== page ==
Former Manager for a Colorado Resort Sentenced to Prison for Tax Fraud
Did Not Pay Taxes on More Than $9.7 Million in Income Earned in Offshore Bank Accounts and Nearly $1 Million From Pagosa Springs, Colorado Resort & Spa
A Scottsdale, Arizona man, who formerly resided in Pagosa Springs, Colorado, was sentenced today in the U.S. District Court for the District of Colorado to eighteen months in prison for filing a false tax return, announced Principal Deputy Assistant Attorney General Richard E. Zuckerman of the Justice Department’s Tax Division.
According to court documents, William Whittington, 68, filed a false 2010 individual income tax return, on which he underreported income received from his offshore accounts and through the payment of his personal expenses by an entity over which he exercised managerial control. From 2010 to 2012, Whittington directed that the Springs Resort & Spa, in Pagosa Springs, Colorado, a business managed by Whittington and family members at the time, pay over $1 million of his personal expenses. The total additional tax due for those three years, 2010 through 2012, based on Whittington’s failure to report the payment of the personal expenses as income is $364,994.00.
From 2003 to 2010, Whittington failed to report $9.7 million in investment income generated through two offshore bank accounts in Liechtenstein. Combined with the tax loss from the resort payment of his personal expenses, Whittington’s fraudulent conduct created a $1.8 million tax loss.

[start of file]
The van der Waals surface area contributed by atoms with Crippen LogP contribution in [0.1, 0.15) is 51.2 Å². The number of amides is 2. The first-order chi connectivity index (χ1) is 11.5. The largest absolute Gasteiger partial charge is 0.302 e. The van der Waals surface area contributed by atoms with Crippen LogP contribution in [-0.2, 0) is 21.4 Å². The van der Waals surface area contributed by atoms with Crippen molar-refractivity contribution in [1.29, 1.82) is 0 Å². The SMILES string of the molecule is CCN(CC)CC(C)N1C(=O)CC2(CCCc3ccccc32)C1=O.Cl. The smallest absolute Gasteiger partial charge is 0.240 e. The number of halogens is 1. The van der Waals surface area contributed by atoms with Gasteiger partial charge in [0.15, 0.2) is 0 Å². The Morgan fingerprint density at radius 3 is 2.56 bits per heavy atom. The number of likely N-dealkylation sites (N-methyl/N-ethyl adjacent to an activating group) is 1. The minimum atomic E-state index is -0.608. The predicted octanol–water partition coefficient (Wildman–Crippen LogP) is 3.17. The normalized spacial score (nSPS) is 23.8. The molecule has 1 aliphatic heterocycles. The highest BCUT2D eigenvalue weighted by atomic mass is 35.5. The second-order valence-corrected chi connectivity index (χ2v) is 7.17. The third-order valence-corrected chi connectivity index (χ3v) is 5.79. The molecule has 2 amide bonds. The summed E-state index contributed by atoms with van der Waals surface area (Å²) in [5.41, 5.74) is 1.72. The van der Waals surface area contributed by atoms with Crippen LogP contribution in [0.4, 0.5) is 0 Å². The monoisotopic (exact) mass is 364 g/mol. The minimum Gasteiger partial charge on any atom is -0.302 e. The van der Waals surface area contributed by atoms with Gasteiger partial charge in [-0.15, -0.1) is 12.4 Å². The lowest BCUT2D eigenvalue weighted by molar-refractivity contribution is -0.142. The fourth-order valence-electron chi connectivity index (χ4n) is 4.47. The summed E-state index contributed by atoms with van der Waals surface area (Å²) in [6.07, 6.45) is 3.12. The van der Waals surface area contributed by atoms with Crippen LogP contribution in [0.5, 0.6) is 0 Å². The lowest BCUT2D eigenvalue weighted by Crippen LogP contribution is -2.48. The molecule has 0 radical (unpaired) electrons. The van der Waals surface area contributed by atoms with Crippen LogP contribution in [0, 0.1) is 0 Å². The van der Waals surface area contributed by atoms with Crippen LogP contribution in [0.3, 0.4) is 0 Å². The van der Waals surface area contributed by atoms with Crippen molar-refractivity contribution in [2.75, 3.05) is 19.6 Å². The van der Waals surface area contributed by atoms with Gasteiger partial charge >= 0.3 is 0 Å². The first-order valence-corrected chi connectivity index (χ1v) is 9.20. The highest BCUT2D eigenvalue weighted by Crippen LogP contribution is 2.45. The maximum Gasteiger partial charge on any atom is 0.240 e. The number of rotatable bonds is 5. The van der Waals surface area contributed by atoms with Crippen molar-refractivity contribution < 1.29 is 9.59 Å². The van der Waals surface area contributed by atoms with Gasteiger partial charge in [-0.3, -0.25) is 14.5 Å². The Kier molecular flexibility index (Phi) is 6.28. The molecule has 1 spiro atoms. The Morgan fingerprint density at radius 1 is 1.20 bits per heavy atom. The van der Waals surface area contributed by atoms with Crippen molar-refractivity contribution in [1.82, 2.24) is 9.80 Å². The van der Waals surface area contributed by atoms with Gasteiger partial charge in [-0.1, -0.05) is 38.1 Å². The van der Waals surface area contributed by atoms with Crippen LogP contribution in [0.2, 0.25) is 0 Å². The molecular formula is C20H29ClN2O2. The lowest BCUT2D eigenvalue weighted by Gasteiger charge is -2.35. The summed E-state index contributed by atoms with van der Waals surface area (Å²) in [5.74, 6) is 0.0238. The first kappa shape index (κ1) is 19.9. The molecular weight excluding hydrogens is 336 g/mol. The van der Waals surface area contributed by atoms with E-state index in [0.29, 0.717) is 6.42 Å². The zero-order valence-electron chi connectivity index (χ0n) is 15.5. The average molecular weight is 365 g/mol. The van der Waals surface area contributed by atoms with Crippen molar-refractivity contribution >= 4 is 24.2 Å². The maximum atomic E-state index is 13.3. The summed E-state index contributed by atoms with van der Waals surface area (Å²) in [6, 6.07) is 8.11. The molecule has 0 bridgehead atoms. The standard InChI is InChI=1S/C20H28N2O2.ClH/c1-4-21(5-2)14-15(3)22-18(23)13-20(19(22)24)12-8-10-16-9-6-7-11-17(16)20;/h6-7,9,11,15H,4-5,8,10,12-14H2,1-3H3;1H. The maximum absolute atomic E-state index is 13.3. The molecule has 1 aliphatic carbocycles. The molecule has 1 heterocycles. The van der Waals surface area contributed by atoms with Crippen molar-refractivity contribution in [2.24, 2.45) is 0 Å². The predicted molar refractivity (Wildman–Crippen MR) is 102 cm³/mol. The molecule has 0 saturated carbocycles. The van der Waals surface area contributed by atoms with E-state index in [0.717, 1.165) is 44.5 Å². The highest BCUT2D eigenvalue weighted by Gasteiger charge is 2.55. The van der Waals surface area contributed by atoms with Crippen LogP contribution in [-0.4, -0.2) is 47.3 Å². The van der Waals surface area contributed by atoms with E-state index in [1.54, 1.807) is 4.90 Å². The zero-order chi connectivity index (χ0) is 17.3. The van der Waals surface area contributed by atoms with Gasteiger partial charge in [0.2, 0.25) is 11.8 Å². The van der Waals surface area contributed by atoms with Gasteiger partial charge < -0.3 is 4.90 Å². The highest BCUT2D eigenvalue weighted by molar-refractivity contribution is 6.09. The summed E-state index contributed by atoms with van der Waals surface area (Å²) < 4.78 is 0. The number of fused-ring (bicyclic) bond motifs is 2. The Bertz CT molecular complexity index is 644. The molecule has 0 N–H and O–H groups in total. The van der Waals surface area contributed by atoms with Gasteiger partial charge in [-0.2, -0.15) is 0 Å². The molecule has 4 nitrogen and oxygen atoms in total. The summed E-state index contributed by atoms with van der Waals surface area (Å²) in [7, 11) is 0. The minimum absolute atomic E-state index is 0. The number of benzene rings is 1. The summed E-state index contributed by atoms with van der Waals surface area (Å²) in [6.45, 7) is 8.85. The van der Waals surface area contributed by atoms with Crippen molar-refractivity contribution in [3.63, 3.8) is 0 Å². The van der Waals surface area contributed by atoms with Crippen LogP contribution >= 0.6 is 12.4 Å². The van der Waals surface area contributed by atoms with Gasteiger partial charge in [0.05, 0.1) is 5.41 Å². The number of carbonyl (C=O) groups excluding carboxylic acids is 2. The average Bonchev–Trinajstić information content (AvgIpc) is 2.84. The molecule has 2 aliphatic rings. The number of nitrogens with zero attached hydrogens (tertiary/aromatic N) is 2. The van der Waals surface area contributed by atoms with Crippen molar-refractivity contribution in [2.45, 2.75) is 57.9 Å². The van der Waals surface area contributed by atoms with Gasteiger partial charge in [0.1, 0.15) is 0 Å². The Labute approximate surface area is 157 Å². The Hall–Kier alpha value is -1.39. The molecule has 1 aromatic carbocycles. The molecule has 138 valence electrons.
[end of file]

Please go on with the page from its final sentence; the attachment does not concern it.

Whittington is a competitive racecar driver, whose team won the 1979 24 Hours of Le Mans. Whittington was previously sentenced to prison in 1987 for evading income tax and importing multiple tons of marijuana. See United States v. Whittington, 918 F.2d 149 (11th Cir. 1990).
In addition to the term of imprisonment imposed, U.S. District Court Judge Robert E. Blackburn ordered Whittington to serve one year of supervised release. Whittington paid approximately $1.8 million in restitution to the Internal Revenue Service as a condition of his plea agreement.
Principal Deputy Assistant Attorney General Zuckerman commended special agents of IRS–Criminal Investigation, who conducted the investigation, and Tax Division Trial Attorneys Kathleen M. Barry, Lori A. Hendrickson, and Sarah A. Kiewlicz, who prosecuted the case.
Additional information about the Tax Division and its enforcement efforts may be found at www.justice.gov/tax.